Chinese Pork and Shitake Noodles with Cucumber
PAIRS WITH: Sofie
Serves 6 to 8

INGREDIENTS
  • 2 tablespoons canola oil
  • 1/2 cup dried shiitake mushrooms, or 1 cup fresh shiitake mushrooms
  • 1/2 onion, chopped
  • 2 cloves garlic, chopped
  • 2 thin slices ginger
  • 2 green onions, sliced thinly
  • 1 star anise (optional)
  • 1 pound ground pork
  • 1/4 cup Shaoxing rice wine (or sake)
  • 1/4 to 1/2 cups tianmianjiang (sweet bean sauce)
  • 1/4 cup hoisin sauce
  • 1 tablespoon soy sauce
  • 1/2 teaspoon cornstarch and 2 tablespoons cold water, for thickening the sauce 1 tablespoon sesame oil, plus more for drizzling
  • 1 packet fresh wheat noodles (a 2 pound package serves 8 people)
  • 4 Persian cucumbers, julienned
DIRECTIONS

For the meat sauce: Soak the shiitake mushrooms in warm water until they’re soft. Pre-sliced dried shiitakes will take just 30 minutes to reconstitute, while whole shiitakes take longer. Squeeze out the water and roughly chop the mushrooms. Save the mushroom water for the sauce.

Heat a large pan with canola oil. Add chopped onion and sauté over medium heat for a couple of minutes. Add garlic, ginger, green onions, star anise, and shiitakes. Continue to sauté for a minute, until fragrant. Push the vegetables to the sides of the pan, and add the ground pork. Break down the pork and sauté until the meat is all browned, stirring and pushing the meat around constantly.

Add the Shaoxing cooking wine to the pan, and let it cook off for a minute. Add the sauces (soy sauce, tianmianjian, hoisin sauce) and stir to combine. Start with a small amount of tianmianjian and adjust to taste. Add 1/2 cup of the reserved mushroom water (or water if you’re not using dried mushrooms). Turn the heat down to low, and cover the pan. Let simmer for 30 minutes, stirring every so often. As the sauce dries, add more mushroom water. The sauce should be the consistency of a pasta sauce. Taste the sauce as it cooks, adjusting the flavor to your liking. After 30 minutes of simmering, the sauce is almost ready. You can let it cook for even longer (up to an hour on low heat) for a more broken down sauce. Finally, mix the cornstarch with 2 tablespoons cold water and add to the sauce. Stir over low heat for a minute to let the starch thicken the sauce. Stir in 1 tablespoon of sesame oil.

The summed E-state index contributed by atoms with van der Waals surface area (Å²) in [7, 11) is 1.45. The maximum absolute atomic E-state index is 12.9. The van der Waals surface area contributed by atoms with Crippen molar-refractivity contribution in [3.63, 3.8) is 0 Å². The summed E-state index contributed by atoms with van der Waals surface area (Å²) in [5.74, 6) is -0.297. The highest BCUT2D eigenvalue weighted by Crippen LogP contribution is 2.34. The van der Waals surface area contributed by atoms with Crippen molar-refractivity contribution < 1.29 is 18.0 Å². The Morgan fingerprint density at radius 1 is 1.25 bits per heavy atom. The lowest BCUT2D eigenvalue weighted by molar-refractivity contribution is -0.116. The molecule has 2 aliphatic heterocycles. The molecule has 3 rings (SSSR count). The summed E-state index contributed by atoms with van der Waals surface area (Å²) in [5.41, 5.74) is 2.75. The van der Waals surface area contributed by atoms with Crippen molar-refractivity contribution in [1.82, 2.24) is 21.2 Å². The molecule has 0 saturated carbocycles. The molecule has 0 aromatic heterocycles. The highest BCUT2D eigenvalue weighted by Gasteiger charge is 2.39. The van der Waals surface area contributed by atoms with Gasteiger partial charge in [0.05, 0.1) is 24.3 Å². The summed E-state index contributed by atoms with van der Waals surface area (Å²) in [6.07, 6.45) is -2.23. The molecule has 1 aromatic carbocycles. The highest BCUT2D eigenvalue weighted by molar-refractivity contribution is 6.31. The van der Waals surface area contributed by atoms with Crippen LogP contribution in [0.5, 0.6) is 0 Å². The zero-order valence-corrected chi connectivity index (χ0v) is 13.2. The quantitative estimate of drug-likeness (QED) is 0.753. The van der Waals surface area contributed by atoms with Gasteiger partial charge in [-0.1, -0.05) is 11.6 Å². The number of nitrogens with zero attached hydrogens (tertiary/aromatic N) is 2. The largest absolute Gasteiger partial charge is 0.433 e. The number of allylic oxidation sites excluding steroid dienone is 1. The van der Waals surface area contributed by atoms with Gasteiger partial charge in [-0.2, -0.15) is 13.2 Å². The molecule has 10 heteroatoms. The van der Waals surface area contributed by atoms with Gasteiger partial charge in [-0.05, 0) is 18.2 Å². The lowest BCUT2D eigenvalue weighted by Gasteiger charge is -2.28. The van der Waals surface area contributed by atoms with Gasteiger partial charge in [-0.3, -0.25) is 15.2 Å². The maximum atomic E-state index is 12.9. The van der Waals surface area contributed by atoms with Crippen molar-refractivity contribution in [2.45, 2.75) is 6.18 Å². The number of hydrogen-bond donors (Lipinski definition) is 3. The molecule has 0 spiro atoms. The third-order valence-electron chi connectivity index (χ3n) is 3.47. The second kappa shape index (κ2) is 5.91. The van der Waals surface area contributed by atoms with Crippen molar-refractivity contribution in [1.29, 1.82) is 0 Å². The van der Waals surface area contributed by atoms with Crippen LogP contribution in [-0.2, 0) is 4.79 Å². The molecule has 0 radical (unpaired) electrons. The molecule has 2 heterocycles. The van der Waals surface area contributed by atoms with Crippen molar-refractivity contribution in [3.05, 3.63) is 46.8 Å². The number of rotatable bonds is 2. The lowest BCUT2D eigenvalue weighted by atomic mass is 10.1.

For the noodles: Bring a large pot of lightly salted water to boil. Place half the package of noodles in the pot (unless you have a huge pot, cook the noodles in batches so they took faster). If you let the noodles sit in hot water that takes forever to boil, they will get soggy. Cook the noodles according to the package directions, tasting them as they cook, as you would pasta. I like to take the noodles out while they’re just undercooked, because they will continue to cook a bit as you assemble the dish. The noodles should be dense and chewy.

For the garnish: Julienne the Persian cucumbers. I prefer Persian cucumbers because they’re sweet and crisp, with a light yellow-green colored flesh. They are the perfect complement to the flavor-heavy sauce and chewy noodles. Restaurants usually just garnish the noodles with cucumber, but at home, I try to squeeze in as much veggies as I can into meals. I like to top each bowl off with half of a julienne cucumber or more.

For serving: In each bowl, place approximately 1 cup of cooked noodles. Top noodles with 1/2 cup of sauce and half of a julienned Persian cucumber. Drizzle with a few drops of sesame oil, and serve immediately.